California Attorney General Kamala Harris told local law enforcement agencies that they were not obligated to comply with a federal program whose stated goal is to deport illegal immigrants convicted of serious crimes, the Los Angeles Times reports. It was Harris' first public assessment of Secure Communities. Under the program launched in 2008, all arrestees' fingerprints are sent to immigration officials, who may ask police and sheriff's departments to hold suspects for up to 48 hours after their scheduled release so they can be transferred to federal custody.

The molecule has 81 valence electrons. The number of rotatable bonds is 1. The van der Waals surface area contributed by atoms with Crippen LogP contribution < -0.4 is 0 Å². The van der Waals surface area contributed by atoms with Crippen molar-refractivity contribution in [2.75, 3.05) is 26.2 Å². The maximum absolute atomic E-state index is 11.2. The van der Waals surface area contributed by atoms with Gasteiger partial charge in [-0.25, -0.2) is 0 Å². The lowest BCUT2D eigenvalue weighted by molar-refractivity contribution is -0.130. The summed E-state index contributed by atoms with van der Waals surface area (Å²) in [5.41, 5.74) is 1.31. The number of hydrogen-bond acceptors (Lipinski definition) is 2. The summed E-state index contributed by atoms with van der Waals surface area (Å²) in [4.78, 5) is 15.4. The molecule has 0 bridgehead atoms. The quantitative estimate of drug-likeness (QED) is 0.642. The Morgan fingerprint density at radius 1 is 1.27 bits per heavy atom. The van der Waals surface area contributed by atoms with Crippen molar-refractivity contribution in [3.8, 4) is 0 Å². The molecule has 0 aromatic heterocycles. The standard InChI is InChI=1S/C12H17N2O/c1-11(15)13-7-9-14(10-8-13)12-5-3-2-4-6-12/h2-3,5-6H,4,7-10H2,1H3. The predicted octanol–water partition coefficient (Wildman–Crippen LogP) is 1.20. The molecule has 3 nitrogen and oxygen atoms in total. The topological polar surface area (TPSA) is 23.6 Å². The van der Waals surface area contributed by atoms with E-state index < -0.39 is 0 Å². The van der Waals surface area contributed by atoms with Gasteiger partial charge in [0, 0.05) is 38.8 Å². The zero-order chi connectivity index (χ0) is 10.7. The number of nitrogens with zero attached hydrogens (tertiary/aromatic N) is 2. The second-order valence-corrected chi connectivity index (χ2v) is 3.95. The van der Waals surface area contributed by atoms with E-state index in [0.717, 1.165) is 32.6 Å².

Although the intent may have been to improve public safety, Harris said that a review of data from March through June showed that 28 percent of those targeted for deportation in California as a result were not criminals. Those numbers, she noted, had changed little since U.S. Immigration and Customs Enforcement year earlier pledged to reform the program to focus on the most serious offenders. "Secure Communities has not held up to what it aspired to be," Harris said. The law enforcement bulletin she issued yesterday stated that "immigration detainer requests are not mandatory, and each agency may make its own decision" about whether to honor them.